I've always considered myself a glass-half-full kind of guy.
Tomorrow will be better than today; opportunities will
Sometimes, though, I get down … and I've been a little down
lately. I say that because I see more economic fallacies passed
off (and accepted) as profound, and more misbehavior tolerated -
if not encouraged - than I have seen in my investing
Though I don't believe an apocalypse is imminent, there are a
few extenuating factors that could lead to one if they continue
along the same ominous trajectory.
1. A Reckless Federal Reserve.
No organization has more impact on financial markets than the
Federal Reserve. And at no time has the Fed had more impact than
it has today.
Through endless money pumping (given the concealing euphemism
"quantitative easing") at $85 billion per month indefinitely, the
Fed has filled the economy with trillions of dollars of new
Much of that money has found its way into the asset markets:
bond markets are at all-time highs (the average yield of
is below 5% for the first time ever), interest rates are at
all-time lows, the collectibles market is booming (many
cable-television outlets have multiple shows dedicated to
collecting), and farmland prices are soaring.
The Fed's money has, of course, infiltrated the stock market.
Stocks, too, are at an all-time.
This is reason for concern, because the stock market is the
only legitimate game in town for
income and yield
investors. Unfortunately, it has also become an increasingly
dangerous game. Thanks to the Fed's promiscuous monetary ways,
stock values are today driven as much by anticipating the Fed's
monetary policy as they are by company fundamentals, thus making
the stock market a
2. Piling Up of Debt.
The Fed and the Treasury Department have a unique symbiotic
relationship. The Fed is able to inject new money into the
economy by purchasing the Treasury Department's debt. In turn,
the Fed's demand for this debt lowers the borrowing cost for the
At the same time (and this goes under-reported), the Fed
monetizes the Treasury's debt. I say that because at the end of
the year the Fed remits all its profits (which include interest
payments on Treasury debt) to the Treasury Department, thus
further lowering the Treasury's borrowing cost.
This incestuous alliance between Fed and Treasury undermines
the economy in a more inconspicuous, more sinister way.
High levels of government debt weaken individual property
rights, because debt must be paid from productive sources - your
and my property and labor. Government debt also retards capital
accumulation (the source of wealth creation), because government
debt is spent mostly on current consumption. What is spent
can't be invested.
In short, the debt is a big deal, and a potentially dangerous
one to the well-being of our economy.
3. Belief in the "Free Lunch."
The height of naivety is to believe in the free lunch - something
for nothing. Naivety was exemplified by the believers in
Obamacare, who thought this bureaucratic monstrosity would lead
to lower cost, better service and universal coverage.
It didn't take long to discover the opposite is true.
Stories abound of double-digit premium increases for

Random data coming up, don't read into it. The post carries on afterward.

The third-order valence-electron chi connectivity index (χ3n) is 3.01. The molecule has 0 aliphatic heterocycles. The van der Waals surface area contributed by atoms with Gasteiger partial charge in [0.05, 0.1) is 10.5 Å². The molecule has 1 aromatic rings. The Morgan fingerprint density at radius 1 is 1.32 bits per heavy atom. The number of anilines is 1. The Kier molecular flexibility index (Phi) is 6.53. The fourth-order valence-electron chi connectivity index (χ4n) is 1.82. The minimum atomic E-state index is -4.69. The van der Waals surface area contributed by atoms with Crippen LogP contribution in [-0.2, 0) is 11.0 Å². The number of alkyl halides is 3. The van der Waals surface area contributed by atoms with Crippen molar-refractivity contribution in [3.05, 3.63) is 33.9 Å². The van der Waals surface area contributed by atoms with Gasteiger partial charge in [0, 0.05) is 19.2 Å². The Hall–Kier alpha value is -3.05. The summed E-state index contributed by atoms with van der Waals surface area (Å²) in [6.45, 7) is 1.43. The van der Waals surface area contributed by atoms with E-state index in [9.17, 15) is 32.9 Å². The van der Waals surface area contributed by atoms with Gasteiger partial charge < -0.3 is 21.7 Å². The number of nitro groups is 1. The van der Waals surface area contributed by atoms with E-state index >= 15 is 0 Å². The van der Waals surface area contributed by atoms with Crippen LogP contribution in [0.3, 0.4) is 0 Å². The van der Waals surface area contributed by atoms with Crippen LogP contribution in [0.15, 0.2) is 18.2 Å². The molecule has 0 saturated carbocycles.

individual health policy holders (around 19 million).
According to management consulting firm Oliver Wyman, single
adults age 21 to 29 earning 300% to 400% of the federal poverty
level can expect a 46% premium increase. Meanwhile, analysis by
WellPoint projects small-group premiums will increase 13% to 23%
Obamacare also hits larger employers, many of whom are subject
to a tax penalty if the healthcare policies they provide are
insufficiently generous. Employers are reacting to the law's
mandates through rational actions - by lowering wages and by
reducing hours, because the penalty doesn't apply to employees
who work fewer than 30 hours per week.
I can't say I was surprised to read that U-6 employment, which
includes people employed part time for economic reasons, ticked
up for the first time since July 2012
4. Meaningless Job Growth Statistics.
Speaking of employment, we were told by the Bureau of Labor
Statistic that the unemployment rate edged down to 7.5%, thanks
to 165,000 new jobs being created in April.
It seems intuitive: more jobs, lower unemployment. But if we
dig a little deeper we find things aren't quite as intuitive as
The unemployment rate factors in only those actively seeking
work. If you've thrown up your arms in frustration and taken to
Grand Theft Auto
full time, you're no longer considered unemployed.
The sad truth is the labor force participation rate remains at
a decades-low 63.3%. If participation had held constant since
December 2007, when the recession started, the unemployment rate
would be 11%.
5. Dependency Rising.
This is the most subtle and troubling indicator of the five,
because government dependency rots the very foundation of
economic prosperity - a productive, self-sufficient labor
Sadly, our society is becoming less productive and less self
The latest USDA report shows the number of Americans on food
stamps hit an all-time high last month. According to the
bureaucrats at the USDA, 47.8 million Americans - that's 15% of
the population - are subsidizing their food intake at taxpayer
expense. Concurrently, the number of Americans receiving federal
disability benefits hit a record 10.96 million in April - marking
the 195th consecutive monthly increase.
Dependency and idleness are hardly the mettle of a great
One, two or even three of these factors set on the same
disturbing trajectory might make no difference. But if all five
take to the road to perdition, the stock market, the economy, and
our financial security will be the worse for wear.
And that's why I tend to see things a little half empty these